Balsam Range brought down the house on Saturday night at the Carolina Civic Center Historic Theater in Lumberton. The five-man ensemble kept the crowd laughing – and their toes a-tapping – as they demonstrated just why they’ve become such a wild sensation in the Bluegrass world.

The group opened with the break-neck piece “Moon Over Memphis” before giving the crowd a taste of their most recent album, Moxie and Mettle. The album’s hit single “Richest Man” showed off several reasons why Balsam Range continues to steamroll the Bluegrass industry. Fiddle player and lead vocalist Buddy Melton has a beautiful, exciting tenor voice, which added a special vibrancy to this song about finding value in life’s small offerings. Melton is a two-time recipient of the International Bluegrass Music Association (IBMA) award for best male vocalist (2014 and 2018).

What makes Balsam Range so spectacular is that Melton, with all his talent and charisma, makes up only a portion of the band’s overall exuberance. Guitarist Caleb Smith not only picked his way through some impressive solos, but he also sang with his resonant country baritone, commanding the concert hall during the song “Matthew.” Smith learned to play guitar from his father, a preacher with a flair for thumb-picking, folk music, and bluegrass. His mother, he said, had different tastes, preferring the music of James Taylor and Jackson Browne. He dedicated to her a rocking rendition of Jim Croce’s classic “You Don’t Mess Around with Jim.” Balsam Range isn’t what you’d expect from IBMA’s 2018 Entertainer of the Year; their music and personalities harbor deep, old-time values that ring through everything they do.

Bassist Tim Surrett stepped away from the upright for the Croce song and picked up a resonator guitar, which he utilized like a gritty slide guitar. His smoking solo roughened the edges of the group’s overall clean-cut bluegrass feel. Additionally, Surrett kept the crowd entertained with his humorous anecdotes between songs, and his luscious harmonies during them.

Mandolin player Darren Nicholson also dedicated a song to his mother: her favorite one that she constantly requests during their nightly phone conversations. His rich baritone voice swooned the crowd with “The Rambler,” a song from the band’s 2019 album Aeonic. “The good Lord made the rambler/But the devil taught him to ride,” the chorus goes, and Nicholson crooned with a perfectly attuned spirit. Timeless lyrics like that run through Balsam Range’s work, and it’s no wonder that the tune was picked up by Netflix and used on the sitcom The Ranch. Not only did the band give the audience a look into their personal lives, but they also peppered in facts about their career.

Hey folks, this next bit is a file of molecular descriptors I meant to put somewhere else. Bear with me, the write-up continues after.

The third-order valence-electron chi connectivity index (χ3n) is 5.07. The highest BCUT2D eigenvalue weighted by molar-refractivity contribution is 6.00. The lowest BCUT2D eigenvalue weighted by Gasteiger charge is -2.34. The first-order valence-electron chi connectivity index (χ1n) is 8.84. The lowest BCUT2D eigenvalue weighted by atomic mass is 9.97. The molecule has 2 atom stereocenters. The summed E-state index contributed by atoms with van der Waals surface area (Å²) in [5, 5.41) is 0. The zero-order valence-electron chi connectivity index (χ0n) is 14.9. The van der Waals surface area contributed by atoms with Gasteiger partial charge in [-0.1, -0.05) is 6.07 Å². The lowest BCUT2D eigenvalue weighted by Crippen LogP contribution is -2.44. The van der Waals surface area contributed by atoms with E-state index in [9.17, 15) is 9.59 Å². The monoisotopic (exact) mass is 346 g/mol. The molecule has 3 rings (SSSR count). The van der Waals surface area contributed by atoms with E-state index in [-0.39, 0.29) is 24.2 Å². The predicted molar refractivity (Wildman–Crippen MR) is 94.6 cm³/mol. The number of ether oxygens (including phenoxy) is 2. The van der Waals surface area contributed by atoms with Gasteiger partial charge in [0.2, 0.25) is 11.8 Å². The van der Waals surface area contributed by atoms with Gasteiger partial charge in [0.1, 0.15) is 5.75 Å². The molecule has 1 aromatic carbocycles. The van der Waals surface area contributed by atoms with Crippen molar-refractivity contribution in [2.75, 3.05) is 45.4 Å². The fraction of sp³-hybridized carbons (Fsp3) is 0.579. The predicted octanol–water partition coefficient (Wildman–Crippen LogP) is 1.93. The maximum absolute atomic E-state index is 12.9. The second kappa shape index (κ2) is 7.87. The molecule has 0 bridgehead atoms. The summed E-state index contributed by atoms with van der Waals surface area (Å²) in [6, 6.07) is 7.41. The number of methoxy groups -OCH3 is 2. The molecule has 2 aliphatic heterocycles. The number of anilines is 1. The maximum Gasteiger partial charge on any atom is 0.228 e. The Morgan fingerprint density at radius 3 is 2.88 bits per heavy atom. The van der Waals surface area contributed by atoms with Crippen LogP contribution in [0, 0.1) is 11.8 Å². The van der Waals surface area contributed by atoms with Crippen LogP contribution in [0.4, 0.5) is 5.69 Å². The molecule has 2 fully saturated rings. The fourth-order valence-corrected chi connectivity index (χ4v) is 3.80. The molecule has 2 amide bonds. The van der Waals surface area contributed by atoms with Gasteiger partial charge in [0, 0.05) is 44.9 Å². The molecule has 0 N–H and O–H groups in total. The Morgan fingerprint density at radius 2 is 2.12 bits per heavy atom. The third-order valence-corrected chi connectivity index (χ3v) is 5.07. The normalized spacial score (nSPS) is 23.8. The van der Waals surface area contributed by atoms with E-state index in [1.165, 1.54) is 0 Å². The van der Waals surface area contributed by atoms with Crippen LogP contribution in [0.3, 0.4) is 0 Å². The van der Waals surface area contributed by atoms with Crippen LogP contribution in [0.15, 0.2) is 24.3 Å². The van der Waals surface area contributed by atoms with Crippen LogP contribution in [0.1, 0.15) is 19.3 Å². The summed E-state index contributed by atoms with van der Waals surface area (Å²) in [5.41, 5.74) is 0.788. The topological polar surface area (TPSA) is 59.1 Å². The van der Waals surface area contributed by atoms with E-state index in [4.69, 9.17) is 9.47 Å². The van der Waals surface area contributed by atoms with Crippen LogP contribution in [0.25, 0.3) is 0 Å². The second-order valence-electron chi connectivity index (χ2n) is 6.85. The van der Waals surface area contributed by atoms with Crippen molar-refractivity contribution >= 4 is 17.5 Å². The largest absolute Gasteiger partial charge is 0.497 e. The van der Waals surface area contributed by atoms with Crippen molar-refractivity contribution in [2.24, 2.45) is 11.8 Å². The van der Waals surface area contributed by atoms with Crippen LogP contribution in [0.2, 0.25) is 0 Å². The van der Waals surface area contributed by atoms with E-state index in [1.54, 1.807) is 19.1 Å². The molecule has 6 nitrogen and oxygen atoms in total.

For instance, they told a story about their recent trip to Los Angeles, joking about how “they’re really starved for good Bluegrass” in the California metropolis. Before going onstage at a massive stadium show, their banjo player, Grammy award-winning Marc Pruett, tripped down a set of stairs, breaking part of his wrist and leg. He played the show anyway, even though he could only move one finger on his left hand – what a legend! “We found out that night that we’ve been overpaying him for years,” Surrett joked. But Pruett put all jokes to rest as they broke out the infamously fast banjo jig, “Shenandoah Breakdown.”

Originally from Haywood County, North Carolina, Balsam Range engaged with the crowd in Lumberton as if they had been close friends for a long time. There was an air of familiarity and kinship due in part to the homeliness of their music and lyrics, but also to the ease with which they commanded the stage. When they mentioned their small towns in Haywood County, many audience members clapped and cheered. If so many Haywood residents were in attendance, “who’s minding the store?,” Surrett jokingly asked the audience. However, it does merit mentioning that several moments noticeably troubled some audience members, principally during “Burning Georgia Down,” an ode to the former Confederacy which repeatedly refers to Union soldiers as “devils dressed in blue.” Though the instrumental breakdown during this song was wildly impressive musically, it was accompanied by this unavoidable small dose of sourness.

But for all it’s worth, there is a reason that Balsam Range is at the top of the Bluegrass world – they have the talent and charisma required to move an entire audience, and to channel a way of life often forgotten in the modern digitized world. And all music aside, they practice what they preach. They were gracious to the crew and staff of the Carolina Civic Center, who continually put on marvelous shows in the heart of Lumberton, each concert as exciting and mesmerizing as the last.